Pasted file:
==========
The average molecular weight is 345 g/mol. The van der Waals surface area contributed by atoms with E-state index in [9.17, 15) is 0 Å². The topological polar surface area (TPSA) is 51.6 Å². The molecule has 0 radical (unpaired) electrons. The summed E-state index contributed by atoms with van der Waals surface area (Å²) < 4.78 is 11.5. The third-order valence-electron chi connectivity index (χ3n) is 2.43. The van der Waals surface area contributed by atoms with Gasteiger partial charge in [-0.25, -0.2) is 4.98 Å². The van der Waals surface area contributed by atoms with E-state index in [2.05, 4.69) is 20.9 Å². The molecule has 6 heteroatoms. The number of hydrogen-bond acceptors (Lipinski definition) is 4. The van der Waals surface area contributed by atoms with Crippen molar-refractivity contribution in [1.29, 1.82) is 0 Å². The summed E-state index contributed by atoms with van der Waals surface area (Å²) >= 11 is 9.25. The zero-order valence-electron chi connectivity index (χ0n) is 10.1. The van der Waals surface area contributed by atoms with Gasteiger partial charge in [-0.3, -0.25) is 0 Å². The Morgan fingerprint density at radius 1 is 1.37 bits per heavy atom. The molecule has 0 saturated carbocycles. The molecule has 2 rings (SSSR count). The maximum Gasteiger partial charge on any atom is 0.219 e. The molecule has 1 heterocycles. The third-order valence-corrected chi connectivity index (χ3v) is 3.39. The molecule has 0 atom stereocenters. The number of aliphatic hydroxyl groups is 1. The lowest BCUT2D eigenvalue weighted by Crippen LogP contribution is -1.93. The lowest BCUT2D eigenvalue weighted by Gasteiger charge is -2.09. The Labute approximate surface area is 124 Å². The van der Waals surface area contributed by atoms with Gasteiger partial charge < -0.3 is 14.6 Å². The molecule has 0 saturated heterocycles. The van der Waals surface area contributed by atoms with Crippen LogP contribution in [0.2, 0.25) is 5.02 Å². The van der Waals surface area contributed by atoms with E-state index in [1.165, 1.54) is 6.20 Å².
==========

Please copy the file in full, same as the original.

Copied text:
The average molecular weight is 345 g/mol. The van der Waals surface area contributed by atoms with E-state index in [9.17, 15) is 0 Å². The topological polar surface area (TPSA) is 51.6 Å². The molecule has 0 radical (unpaired) electrons. The summed E-state index contributed by atoms with van der Waals surface area (Å²) < 4.78 is 11.5. The third-order valence-electron chi connectivity index (χ3n) is 2.43. The van der Waals surface area contributed by atoms with Gasteiger partial charge in [-0.25, -0.2) is 4.98 Å². The van der Waals surface area contributed by atoms with E-state index in [2.05, 4.69) is 20.9 Å². The molecule has 6 heteroatoms. The number of hydrogen-bond acceptors (Lipinski definition) is 4. The van der Waals surface area contributed by atoms with Crippen molar-refractivity contribution in [1.29, 1.82) is 0 Å². The summed E-state index contributed by atoms with van der Waals surface area (Å²) >= 11 is 9.25. The zero-order valence-electron chi connectivity index (χ0n) is 10.1. The van der Waals surface area contributed by atoms with Gasteiger partial charge in [-0.3, -0.25) is 0 Å². The Morgan fingerprint density at radius 1 is 1.37 bits per heavy atom. The molecule has 0 saturated carbocycles. The molecule has 2 rings (SSSR count). The maximum Gasteiger partial charge on any atom is 0.219 e. The molecule has 1 heterocycles. The third-order valence-corrected chi connectivity index (χ3v) is 3.39. The molecule has 0 atom stereocenters. The number of aliphatic hydroxyl groups is 1. The lowest BCUT2D eigenvalue weighted by Crippen LogP contribution is -1.93. The lowest BCUT2D eigenvalue weighted by Gasteiger charge is -2.09. The Labute approximate surface area is 124 Å². The van der Waals surface area contributed by atoms with Gasteiger partial charge < -0.3 is 14.6 Å². The molecule has 0 saturated heterocycles. The van der Waals surface area contributed by atoms with Crippen LogP contribution in [0.2, 0.25) is 5.02 Å². The van der Waals surface area contributed by atoms with E-state index in [1.165, 1.54) is 6.20 Å².